CENTRAL POINT — For the first time in more than a decade, Mayor Hank Williams will face a challenge in the November election.
Mayor since 2002, Williams has faced a challenger only once, beating Charles Collins in 2004 by a count of 4,509 to 1,630.
His opponents are City Councilor Rick Samuelson, who said he wants to reduce unnecessary spending and bring new perspective to City Hall, and Bret Barlow Jr., who has voiced concerns about corruption in city government and local law enforcement.
A retired banker who estimates he spends about 40 hours a month on city business, Williams is a Klamath Falls native who moved to Central Point in 1966.
A vocal opponent of marijuana dispensaries and a strong advocate for water-rate fairness, Williams received the 2015 Mayor's Leadership Award in the “large cities” category at the Oregon Mayor's Association summer conference.
"Central Point is really doing pretty well as a city," Williams said. "We don't have a lot of the problems other cities have, and we agree with how our city manager is doing things. We've got a good council that doesn't fight with themselves.
"I just really love Central point, and I want it to run well. I've still got some loose ends to tie up, and we have some really good stuff happening. People complain about taxes being higher than other areas, but I think we get decent value for our taxes," he said, adding that the only notable fee increases had funded school resource officers at Scenic Middle School and Crater High.
Samuelson, owner of Central Point Florist, was elected to City Council in 2012 and, he said, "has never missed a meeting."
Noting that his campaign consisted of "$400 and a good pair of walking shoes," Samuelson said he set a goal to knock on at least 1,500 doors. He said he has heard from citizens a desire for "new blood" at City Hall and for the city to "live within its means."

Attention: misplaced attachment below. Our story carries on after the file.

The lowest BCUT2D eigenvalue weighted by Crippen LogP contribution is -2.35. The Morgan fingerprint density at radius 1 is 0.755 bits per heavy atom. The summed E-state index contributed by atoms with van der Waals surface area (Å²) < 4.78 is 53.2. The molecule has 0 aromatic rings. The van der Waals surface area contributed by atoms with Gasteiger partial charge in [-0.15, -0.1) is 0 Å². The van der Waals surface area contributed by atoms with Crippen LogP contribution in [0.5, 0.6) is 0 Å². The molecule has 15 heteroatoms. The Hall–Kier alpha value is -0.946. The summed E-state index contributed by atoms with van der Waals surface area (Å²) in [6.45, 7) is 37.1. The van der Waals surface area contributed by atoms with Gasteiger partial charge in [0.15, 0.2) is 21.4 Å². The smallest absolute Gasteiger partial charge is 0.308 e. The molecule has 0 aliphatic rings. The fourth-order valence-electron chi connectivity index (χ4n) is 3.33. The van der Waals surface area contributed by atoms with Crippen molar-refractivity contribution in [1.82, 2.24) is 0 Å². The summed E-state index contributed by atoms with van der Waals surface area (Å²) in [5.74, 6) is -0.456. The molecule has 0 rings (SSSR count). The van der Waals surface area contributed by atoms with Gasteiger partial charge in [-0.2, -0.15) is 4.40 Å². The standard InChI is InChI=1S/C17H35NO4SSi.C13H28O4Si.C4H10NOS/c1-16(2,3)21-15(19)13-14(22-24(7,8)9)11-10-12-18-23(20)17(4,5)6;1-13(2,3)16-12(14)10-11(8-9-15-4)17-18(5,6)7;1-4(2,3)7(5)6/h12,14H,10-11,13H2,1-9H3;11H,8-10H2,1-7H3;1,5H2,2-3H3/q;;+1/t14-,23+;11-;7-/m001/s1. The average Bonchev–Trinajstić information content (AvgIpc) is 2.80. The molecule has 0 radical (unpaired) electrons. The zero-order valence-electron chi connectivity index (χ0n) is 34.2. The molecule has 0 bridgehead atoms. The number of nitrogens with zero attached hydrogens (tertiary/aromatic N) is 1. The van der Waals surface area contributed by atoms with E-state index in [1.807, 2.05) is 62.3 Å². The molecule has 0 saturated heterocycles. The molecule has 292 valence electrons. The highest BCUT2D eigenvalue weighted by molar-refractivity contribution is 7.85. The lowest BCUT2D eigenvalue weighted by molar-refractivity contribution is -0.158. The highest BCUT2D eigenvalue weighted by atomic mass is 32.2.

"When I campaigned four years ago, it was all about taxes. This year, it's all about how we need somebody new in office," Samuelson said.
"They still feel like the fees are too high, so I won't say that's not mentioned at all, but everybody, overwhelmingly, is saying it's time for a new start. Anybody who sits in a position for too long goes to sleep, and they forget why they got in there."
Samuelson said he would serve two-terms maximum if he were elected.
Barlow, 26, emphasized a concern with police and government corruption. Barlow has established a Web presence documenting issues in the city, largely related to the police department.
"My platform is against police corruption. The biggest issues within the city is a lot of people feel left out and a lot of people feel like our government is kind of ... I'll say it, corrupt," Barlow said.
In addition to rooting out corruption, Barlow said he would require improved training for emergency responders and teachers to reduce offenses against children.
"Nobody wants to take responsibility down here in Central Point, but I know things work from the top down. As mayor, I would take responsibility even if it puts me in legal harm's way. Right now, there's no leadership. These other two have no idea what's going on."
In addition to the mayor's race, two four-year council seats are up for grabs. The candidates are incumbent Allen Broderick and newcomers Rob Hernandez and Richard Wedsted.
Broderick, a past board member of SOREDI who has served on council for eight years, is a real-estate broker focused on keeping taxes low and "providing the highest level of service at the lowest possible cost to citizens."
Hernandez, a past Rotary president and Crater Foundation member, is focused on youth programs and responsible planning.
Councilwoman Taneea Browning will run unopposed for the Ward 4 position.
— Reach freelance writer Buffy Pollock at firstname.lastname@example.org